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Goal 10: Reduced inequalities image Goal 10: Reduced inequalities

Income inequality is on the rise—the richest 10 percent have up to 40 percent of global income whereas the poorest 10 percent earn only between 2 to 7 percent. If we take into account population growth inequality in developing countries, inequality has increased by 11 percent.

Income inequality has increased in nearly everywhere in recent decades, but at different speeds. It’s lowest in Europe and highest in the Middle East.

These widening disparities require sound policies to empower lower income earners, and promote economic inclusion of all regardless of sex, race or ethnicity.

Income inequality requires global solutions. This involves improving the regulation and monitoring of financial markets and institutions, encouraging development assistance and foreign direct investment to regions where the need is greatest. Facilitating the safe migration and mobility of people is also key to bridging the widening divide.

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Goal 12: Responsible consumption and production image Goal 12: Responsible consumption and production

Achieving economic growth and sustainable development requires that we urgently reduce our ecological footprint by changing the way we produce and consume goods and resources. Agriculture is the biggest user of water worldwide, and irrigation now claims close to 70 percent of all freshwater for human use.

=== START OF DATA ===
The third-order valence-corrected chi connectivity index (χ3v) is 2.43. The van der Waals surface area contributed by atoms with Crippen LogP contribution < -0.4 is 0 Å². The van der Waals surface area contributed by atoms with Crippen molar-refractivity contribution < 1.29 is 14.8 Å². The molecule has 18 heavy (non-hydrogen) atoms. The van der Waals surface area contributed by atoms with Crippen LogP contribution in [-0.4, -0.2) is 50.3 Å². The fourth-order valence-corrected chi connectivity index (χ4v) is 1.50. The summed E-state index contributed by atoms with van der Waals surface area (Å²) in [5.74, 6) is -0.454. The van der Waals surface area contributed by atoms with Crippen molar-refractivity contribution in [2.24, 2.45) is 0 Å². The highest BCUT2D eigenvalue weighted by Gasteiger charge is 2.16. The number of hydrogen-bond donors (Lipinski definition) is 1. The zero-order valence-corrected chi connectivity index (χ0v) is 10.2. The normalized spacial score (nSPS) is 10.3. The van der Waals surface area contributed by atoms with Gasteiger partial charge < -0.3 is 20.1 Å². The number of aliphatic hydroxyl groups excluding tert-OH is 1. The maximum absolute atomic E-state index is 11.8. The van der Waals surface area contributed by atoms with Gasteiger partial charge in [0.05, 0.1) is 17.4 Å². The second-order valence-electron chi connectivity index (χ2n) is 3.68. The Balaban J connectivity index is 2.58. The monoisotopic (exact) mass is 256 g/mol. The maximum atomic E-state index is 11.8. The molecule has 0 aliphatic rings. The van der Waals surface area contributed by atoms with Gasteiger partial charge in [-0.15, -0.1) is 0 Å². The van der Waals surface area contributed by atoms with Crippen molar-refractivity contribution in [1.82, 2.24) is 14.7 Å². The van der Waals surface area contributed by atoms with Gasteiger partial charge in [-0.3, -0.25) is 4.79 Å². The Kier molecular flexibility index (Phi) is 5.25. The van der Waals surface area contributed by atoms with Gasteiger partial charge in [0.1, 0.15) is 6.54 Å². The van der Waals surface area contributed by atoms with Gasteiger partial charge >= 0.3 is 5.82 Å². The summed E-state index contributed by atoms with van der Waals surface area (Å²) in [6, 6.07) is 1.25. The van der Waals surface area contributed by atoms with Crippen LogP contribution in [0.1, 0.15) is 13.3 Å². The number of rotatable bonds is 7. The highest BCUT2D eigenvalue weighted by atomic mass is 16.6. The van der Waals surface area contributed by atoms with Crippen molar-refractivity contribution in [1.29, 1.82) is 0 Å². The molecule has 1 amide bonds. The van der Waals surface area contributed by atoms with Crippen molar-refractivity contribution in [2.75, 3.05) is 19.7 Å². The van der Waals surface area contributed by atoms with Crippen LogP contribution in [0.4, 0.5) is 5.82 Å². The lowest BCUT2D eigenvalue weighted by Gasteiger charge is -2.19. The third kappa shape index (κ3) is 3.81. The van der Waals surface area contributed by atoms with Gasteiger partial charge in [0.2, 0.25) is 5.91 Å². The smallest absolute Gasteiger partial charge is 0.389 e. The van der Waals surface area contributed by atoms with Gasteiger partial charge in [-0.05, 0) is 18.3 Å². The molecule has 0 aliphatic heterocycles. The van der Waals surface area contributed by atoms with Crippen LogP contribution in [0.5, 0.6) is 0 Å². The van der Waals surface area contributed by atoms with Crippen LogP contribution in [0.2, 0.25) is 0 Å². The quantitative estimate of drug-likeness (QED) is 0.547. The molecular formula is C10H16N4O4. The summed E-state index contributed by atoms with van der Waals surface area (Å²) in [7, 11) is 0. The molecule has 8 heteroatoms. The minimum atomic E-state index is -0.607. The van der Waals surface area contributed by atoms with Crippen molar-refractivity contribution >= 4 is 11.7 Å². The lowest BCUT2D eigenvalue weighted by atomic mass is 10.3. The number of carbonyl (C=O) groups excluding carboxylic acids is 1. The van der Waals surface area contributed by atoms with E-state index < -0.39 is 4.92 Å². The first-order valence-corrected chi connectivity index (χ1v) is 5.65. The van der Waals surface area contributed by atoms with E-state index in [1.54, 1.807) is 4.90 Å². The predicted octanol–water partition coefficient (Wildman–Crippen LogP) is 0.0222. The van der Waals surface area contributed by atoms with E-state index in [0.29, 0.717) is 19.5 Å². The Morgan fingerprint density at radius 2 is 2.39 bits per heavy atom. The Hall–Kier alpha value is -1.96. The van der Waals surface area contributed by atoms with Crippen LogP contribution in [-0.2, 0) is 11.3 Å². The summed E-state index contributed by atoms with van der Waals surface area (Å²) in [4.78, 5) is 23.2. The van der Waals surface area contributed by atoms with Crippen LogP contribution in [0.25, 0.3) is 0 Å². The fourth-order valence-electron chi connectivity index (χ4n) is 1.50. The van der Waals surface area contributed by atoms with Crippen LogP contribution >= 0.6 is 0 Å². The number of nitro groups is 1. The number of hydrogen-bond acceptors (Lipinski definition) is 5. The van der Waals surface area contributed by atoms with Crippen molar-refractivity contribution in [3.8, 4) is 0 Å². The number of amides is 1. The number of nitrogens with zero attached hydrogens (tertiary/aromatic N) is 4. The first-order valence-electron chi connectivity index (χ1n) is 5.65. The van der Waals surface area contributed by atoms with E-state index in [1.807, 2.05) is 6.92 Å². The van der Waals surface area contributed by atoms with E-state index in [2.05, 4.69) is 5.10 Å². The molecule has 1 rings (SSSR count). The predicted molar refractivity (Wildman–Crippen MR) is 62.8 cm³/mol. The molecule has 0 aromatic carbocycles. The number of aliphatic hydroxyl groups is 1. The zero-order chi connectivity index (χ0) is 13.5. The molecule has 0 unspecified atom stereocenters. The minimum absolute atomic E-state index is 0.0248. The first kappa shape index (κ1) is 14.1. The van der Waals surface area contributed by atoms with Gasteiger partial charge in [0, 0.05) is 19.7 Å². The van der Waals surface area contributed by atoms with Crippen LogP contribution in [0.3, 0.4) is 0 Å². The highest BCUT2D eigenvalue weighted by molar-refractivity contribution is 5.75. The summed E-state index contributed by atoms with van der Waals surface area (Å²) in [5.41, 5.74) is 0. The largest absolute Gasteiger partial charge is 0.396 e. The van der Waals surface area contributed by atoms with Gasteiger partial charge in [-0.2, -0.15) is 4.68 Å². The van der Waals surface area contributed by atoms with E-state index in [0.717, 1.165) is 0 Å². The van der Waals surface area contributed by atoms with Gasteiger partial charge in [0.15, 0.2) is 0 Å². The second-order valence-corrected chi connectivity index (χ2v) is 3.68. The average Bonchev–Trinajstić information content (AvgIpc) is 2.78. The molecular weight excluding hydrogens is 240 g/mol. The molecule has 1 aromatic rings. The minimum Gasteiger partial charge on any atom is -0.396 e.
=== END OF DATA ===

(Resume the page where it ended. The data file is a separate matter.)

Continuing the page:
The efficient management of our shared natural resources, and the way we dispose of toxic waste and pollutants, are important targets to achieve this goal. Encouraging industries, businesses and consumers to recycle and reduce waste is equally important, as is supporting developing countries to move towards more sustainable patterns of consumption by 2030.

A large share of the world population is still consuming far too little to meet even their basic needs.  Halving the per capita of global food waste at the retailer and consumer levels is also important for creating more efficient production and supply chains. This can help with food security, and shift us towards a more resource efficient economy.

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Goal 13: Climate action image Goal 13: Climate action

There is no country that is not experiencing the drastic effects of climate change. Greenhouse gas emissions are more than 50 percent higher than in 1990. Global warming is causing long-lasting changes to our climate system, which threatens irreversible consequences if we do not act.